Starbucks workers’ single-store bargaining is also a challenge because of the small number of workers in each store unit as opposed to autoworkers, for example, whose union contract applies to all workers at different plants, Hatton said.

As a result, autoworkers can strike and affect the company’s bottom line because, since all workers are unionized, it could mean a full stop on production, Hatton said. But if Starbucks workers shut down production at their individual stores, it has little effect on the company compared with the thousands of stores, most of them not represented by a union, it has in the U.S.

“The impact of their power is curtailed by that fact,” Hatton said.

The way forward

Schultz’s departure in March marked an opportunity for a new chapter between unionized workers and Starbucks. And so does Friday’s letter, if the mode of bargaining doesn’t create another deadlock.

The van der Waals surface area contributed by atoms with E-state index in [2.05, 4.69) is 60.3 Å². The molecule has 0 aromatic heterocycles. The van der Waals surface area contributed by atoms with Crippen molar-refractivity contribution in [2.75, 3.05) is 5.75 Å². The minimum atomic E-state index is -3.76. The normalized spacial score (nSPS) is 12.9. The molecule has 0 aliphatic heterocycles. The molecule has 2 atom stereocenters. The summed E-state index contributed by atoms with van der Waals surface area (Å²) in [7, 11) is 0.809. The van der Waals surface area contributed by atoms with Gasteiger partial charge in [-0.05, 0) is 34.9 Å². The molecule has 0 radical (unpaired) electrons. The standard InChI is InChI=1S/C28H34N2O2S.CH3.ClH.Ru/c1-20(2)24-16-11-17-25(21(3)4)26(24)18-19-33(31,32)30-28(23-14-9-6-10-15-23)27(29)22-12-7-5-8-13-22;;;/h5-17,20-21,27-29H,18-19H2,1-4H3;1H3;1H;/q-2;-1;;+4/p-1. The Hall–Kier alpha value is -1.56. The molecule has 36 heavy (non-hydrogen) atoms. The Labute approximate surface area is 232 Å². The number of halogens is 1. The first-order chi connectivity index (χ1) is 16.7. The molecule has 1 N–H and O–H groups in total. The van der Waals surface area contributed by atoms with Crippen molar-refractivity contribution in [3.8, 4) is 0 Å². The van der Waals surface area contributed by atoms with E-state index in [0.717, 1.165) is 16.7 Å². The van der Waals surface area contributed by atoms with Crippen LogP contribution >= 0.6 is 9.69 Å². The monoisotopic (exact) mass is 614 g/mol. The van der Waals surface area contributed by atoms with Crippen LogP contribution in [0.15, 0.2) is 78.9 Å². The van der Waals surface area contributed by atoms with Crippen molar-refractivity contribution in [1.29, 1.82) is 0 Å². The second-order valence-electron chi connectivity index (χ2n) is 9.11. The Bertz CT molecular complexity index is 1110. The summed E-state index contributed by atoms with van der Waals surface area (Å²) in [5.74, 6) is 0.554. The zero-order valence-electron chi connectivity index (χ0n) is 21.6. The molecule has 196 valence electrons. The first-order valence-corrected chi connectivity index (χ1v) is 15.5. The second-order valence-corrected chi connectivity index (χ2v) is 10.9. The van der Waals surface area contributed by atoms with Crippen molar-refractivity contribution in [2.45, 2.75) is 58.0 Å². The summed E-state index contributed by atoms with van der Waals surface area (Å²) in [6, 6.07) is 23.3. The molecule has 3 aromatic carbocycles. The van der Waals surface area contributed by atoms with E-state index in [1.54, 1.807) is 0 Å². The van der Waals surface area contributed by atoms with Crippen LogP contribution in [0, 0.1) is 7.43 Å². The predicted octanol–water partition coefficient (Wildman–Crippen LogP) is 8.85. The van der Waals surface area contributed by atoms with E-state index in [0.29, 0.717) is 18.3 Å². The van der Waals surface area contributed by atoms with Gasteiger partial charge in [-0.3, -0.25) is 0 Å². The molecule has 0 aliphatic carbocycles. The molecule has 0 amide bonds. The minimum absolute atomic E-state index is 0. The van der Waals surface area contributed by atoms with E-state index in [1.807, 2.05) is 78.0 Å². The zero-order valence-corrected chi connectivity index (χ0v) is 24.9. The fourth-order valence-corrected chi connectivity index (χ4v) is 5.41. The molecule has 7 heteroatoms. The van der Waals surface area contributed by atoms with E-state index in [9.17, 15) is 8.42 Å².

Unlike his predecessor, Starbucks CEO Laxman Narasimhan has largely steered clear of discussing the Starbucks union drive. Instead, Narasimhan has focused on discussing worker retention and made “reinvigorating partner culture” one of the company’s growth paths.

Starbucks also announced wage increases last month by at least 3% based on tenure, effective Jan. 1. Starbucks’ Trull said in November all workers at U.S. company-owned stores — including those represented by a union — will receive the increase.

Despite the wage increases, former Starbucks barista Carter said Workers United wants to keep unionizing more stores and building pressure on Starbucks to reach contracts that address schedule flexibility, health and safety, and access to benefits available to nonunionized stores such as credit card tipping.

Workers “want consistency in their schedules, and they want, more importantly, agency,” Carter said.